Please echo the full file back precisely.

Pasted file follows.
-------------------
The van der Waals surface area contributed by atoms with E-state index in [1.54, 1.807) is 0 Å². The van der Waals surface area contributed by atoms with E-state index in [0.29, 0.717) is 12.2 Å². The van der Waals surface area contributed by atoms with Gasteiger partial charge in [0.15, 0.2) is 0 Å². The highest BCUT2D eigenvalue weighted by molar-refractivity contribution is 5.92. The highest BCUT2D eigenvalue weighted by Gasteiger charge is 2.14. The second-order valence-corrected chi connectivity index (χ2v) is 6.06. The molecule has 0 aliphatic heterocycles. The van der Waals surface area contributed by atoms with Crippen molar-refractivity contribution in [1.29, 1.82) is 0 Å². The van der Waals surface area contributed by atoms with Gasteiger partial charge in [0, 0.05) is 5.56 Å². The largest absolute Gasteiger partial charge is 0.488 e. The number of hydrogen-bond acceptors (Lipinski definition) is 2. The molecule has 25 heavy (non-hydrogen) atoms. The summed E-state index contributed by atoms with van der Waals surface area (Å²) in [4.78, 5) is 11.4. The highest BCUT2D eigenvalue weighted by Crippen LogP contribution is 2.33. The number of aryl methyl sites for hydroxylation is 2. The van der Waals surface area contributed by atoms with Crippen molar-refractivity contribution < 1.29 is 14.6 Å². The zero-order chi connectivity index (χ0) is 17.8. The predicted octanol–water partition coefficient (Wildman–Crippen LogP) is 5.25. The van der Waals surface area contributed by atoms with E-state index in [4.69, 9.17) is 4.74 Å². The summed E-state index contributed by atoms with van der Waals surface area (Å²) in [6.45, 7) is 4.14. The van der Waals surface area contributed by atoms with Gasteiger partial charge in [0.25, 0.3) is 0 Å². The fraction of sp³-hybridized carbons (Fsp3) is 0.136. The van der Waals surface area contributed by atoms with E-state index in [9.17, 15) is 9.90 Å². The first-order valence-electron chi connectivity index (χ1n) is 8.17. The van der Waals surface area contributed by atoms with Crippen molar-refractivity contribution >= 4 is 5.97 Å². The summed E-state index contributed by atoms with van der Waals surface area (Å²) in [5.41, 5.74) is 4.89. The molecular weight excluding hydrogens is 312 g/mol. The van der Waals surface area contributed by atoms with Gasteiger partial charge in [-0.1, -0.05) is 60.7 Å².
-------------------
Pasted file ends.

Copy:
The van der Waals surface area contributed by atoms with E-state index in [1.54, 1.807) is 0 Å². The van der Waals surface area contributed by atoms with E-state index in [0.29, 0.717) is 12.2 Å². The van der Waals surface area contributed by atoms with Gasteiger partial charge in [0.15, 0.2) is 0 Å². The highest BCUT2D eigenvalue weighted by molar-refractivity contribution is 5.92. The highest BCUT2D eigenvalue weighted by Gasteiger charge is 2.14. The second-order valence-corrected chi connectivity index (χ2v) is 6.06. The molecule has 0 aliphatic heterocycles. The van der Waals surface area contributed by atoms with Crippen molar-refractivity contribution in [1.29, 1.82) is 0 Å². The van der Waals surface area contributed by atoms with Gasteiger partial charge in [0, 0.05) is 5.56 Å². The largest absolute Gasteiger partial charge is 0.488 e. The number of hydrogen-bond acceptors (Lipinski definition) is 2. The molecule has 25 heavy (non-hydrogen) atoms. The summed E-state index contributed by atoms with van der Waals surface area (Å²) in [4.78, 5) is 11.4. The highest BCUT2D eigenvalue weighted by Crippen LogP contribution is 2.33. The number of aryl methyl sites for hydroxylation is 2. The van der Waals surface area contributed by atoms with Crippen molar-refractivity contribution < 1.29 is 14.6 Å². The zero-order chi connectivity index (χ0) is 17.8. The predicted octanol–water partition coefficient (Wildman–Crippen LogP) is 5.25. The van der Waals surface area contributed by atoms with E-state index in [4.69, 9.17) is 4.74 Å². The summed E-state index contributed by atoms with van der Waals surface area (Å²) in [6.45, 7) is 4.14. The van der Waals surface area contributed by atoms with Gasteiger partial charge in [0.25, 0.3) is 0 Å². The fraction of sp³-hybridized carbons (Fsp3) is 0.136. The van der Waals surface area contributed by atoms with E-state index in [9.17, 15) is 9.90 Å². The first-order valence-electron chi connectivity index (χ1n) is 8.17. The van der Waals surface area contributed by atoms with Crippen molar-refractivity contribution >= 4 is 5.97 Å². The summed E-state index contributed by atoms with van der Waals surface area (Å²) in [5.41, 5.74) is 4.89. The molecular weight excluding hydrogens is 312 g/mol. The van der Waals surface area contributed by atoms with Gasteiger partial charge in [-0.1, -0.05) is 60.7 Å².